Discover Vintage America - NOVEMBER 2018

American Quilt Study Group sets the standards

My readers and students have often heard me mention the American Quilt Study Group (AQSG) as I am very passionate in my support of this amazing quilt history group. It is the only national group devoted to researching and documenting the history of American quilts. How can one not want to be part of an organization that "establishes and promotes the highest standards for interdisciplinary quilt-related studies, providing opportunities for study, research, and the publication of works that advance the knowledge of quilts and related subjects." To join or learn more, see

Ann Dagge's quilt - Smithsonian Art History Museum, Patricia Smith Collection (photos by Sandra Starley)

The AQSG was established in 1980 in California by founder Sally Garoutte and a small group of people who shared her love of antique quilts and quilt history. This stalwart core group started with the "goal to preserve the story of quiltmaking – past, present, and future." They wanted to meet on at least a yearly basis and simply share their knowledge.

AQSG has come a long way from the simple beginnings. It is actually now an international group with members in a number of countries beyond the United States. The group has hundreds of members and does many things to preserve and document quilt history. One of the most tangible ways they preserve quiltmaking history is through their two scholarly publications: Blanket Statements and Uncoverings.

Blanket Statements is published quarterly and contains a variety of articles on quilt history, current research topics, recently published books, upcoming exhibits, and much more. Uncoverings is published annually. It contains the detailed, well documented, and highly vetted research papers presented each year at the annual seminar. Papers cover a vast range of topics including international quilting history and trends. AQSG also has a mentoring program to assist people in researching and writing the papers for both publications. The organization also issues two different research study grants to literally help pay the way to make critical historical research a reality.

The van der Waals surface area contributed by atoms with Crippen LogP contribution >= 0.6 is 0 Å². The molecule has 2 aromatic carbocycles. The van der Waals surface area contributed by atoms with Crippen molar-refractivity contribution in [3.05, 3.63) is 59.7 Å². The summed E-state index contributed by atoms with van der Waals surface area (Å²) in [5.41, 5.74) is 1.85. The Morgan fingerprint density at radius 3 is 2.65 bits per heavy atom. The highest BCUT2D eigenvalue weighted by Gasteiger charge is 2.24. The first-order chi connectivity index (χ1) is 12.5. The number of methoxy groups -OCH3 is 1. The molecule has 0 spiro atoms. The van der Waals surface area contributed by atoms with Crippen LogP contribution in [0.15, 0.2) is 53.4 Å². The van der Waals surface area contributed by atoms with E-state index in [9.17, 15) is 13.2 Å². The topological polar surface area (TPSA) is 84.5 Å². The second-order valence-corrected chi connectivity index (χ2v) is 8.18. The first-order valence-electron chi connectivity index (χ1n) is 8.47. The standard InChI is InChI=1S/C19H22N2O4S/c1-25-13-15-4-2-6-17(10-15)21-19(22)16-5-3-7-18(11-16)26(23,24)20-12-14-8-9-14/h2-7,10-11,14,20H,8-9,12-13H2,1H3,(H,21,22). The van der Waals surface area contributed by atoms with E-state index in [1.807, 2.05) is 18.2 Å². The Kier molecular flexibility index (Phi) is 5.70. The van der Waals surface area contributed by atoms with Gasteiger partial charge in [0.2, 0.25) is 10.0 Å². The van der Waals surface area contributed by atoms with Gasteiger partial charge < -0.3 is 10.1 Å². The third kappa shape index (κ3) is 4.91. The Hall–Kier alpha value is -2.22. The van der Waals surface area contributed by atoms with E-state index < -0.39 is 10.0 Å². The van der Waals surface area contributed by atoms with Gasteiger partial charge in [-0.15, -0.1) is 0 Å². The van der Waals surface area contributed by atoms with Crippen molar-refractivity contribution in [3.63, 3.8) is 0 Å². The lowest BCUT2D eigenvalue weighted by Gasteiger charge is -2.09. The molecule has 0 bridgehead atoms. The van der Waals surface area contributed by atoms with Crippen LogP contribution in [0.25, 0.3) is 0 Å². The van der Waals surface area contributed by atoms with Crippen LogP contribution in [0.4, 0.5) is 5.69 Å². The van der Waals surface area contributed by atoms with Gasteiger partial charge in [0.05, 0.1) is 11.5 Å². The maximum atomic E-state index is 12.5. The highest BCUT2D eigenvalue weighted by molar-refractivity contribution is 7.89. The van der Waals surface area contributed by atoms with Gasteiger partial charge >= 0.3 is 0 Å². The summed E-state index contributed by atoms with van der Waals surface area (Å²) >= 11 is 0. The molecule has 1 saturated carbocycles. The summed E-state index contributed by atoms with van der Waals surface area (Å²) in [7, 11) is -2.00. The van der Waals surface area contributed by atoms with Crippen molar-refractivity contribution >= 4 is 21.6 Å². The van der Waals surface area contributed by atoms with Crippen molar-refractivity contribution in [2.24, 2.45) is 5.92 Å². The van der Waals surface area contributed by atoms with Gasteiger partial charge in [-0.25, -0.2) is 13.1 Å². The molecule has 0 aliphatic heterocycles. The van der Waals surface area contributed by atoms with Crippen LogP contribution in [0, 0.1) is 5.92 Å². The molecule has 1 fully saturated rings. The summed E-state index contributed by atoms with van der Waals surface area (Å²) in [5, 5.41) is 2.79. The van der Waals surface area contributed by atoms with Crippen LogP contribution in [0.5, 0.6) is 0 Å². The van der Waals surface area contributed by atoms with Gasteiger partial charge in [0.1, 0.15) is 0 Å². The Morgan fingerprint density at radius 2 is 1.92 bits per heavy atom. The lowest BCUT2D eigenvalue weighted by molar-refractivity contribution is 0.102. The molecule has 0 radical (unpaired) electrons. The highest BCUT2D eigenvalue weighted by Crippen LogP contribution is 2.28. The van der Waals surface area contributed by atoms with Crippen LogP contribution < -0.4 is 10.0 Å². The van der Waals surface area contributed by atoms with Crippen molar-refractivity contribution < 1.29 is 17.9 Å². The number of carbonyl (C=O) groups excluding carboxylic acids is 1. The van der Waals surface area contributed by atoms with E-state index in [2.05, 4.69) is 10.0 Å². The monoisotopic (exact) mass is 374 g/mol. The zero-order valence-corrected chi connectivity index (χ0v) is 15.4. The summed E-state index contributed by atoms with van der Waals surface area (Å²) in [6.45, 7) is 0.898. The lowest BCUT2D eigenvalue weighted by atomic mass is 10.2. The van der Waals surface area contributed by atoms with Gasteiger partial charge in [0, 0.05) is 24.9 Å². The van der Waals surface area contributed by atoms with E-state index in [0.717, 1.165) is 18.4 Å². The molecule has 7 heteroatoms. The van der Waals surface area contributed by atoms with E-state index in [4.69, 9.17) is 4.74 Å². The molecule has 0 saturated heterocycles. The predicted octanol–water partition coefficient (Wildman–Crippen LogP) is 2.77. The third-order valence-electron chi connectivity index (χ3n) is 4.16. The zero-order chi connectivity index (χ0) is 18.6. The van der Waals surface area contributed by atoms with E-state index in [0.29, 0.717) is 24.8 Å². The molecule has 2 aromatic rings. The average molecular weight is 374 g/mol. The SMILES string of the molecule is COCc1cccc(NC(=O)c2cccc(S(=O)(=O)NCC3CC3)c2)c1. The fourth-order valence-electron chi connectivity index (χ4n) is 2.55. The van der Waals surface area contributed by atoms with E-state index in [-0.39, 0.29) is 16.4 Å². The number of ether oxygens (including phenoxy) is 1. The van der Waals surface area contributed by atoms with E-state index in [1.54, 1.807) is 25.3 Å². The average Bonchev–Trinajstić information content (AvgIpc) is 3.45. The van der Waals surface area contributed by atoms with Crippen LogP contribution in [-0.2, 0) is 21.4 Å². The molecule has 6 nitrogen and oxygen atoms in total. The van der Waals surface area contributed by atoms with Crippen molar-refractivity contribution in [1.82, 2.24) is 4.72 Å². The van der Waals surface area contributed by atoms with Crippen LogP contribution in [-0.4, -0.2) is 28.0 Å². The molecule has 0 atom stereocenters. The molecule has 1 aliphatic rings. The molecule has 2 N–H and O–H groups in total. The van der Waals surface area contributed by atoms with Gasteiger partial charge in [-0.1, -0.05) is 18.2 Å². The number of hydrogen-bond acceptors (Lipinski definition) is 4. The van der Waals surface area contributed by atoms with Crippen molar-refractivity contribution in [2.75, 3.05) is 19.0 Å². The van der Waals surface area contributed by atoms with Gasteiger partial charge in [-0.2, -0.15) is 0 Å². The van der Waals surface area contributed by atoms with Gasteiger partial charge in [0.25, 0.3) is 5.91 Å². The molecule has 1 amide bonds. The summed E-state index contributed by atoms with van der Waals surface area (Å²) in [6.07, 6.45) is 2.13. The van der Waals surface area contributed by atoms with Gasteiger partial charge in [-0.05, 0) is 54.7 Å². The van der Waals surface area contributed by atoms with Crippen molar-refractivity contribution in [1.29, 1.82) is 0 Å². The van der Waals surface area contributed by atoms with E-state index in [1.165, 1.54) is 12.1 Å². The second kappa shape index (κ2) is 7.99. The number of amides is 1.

Crowds at bed turnings, quilt display, Brian and Donna Ruppert Collection

The American Quilt Study Group is headquartered in Lincoln, NE and is a 501c(3) organization supported primarily through membership dues and annual seminar. It hosts a veritable storehouse of quilt history in its Research Library Collection. The library contains more than 5,000 books, journals, and quilt exhibit catalogs and other collections. It is a fabulous quilt history resource. Moreover, you can access this library in your own home through interlibrary loan. For more information see

The organization holds an annual seminar is held each fall at different locations throughout the United States. This year's seminar is in Maryland. In 2016, it was held in Arizona and in 2019 it will be held in Nebraska. It is a truly amazing event full of wonderful quilt exhibits, research paper presentations, and knowledgeable speakers.

Popular talk/trunk show by Mimi Dietrich, an applique quilt expert

Each area of the country has its own unique quilting history, which is showcased in bed turnings by local collectors and museums, exhibits, and tours to regional museums and historical societies. Opportunities to acquire fabulous antique quilt treasures abound at the seminar from the silent auctions, live auctions and the world class quilt vendors who set up pop- up shops for the event.

There is so much more I could tell you about AQSG including my favorite topic: the biennial Quilt Study, which is a member quiltmaking challenge.
Please come back next month to learn about the 2020 Quilt Study Challenge and get inspired to create your own piece of history.

Sandra Starley is nationally certified quilt appraiser, quilt historian, and avid antique quilt collector. She travels throughout the U.S. presenting talks on antique quilt history, fabric dating classes and trunk shows as well as quilting classes. Learn more at Send your comments and quilt questions to

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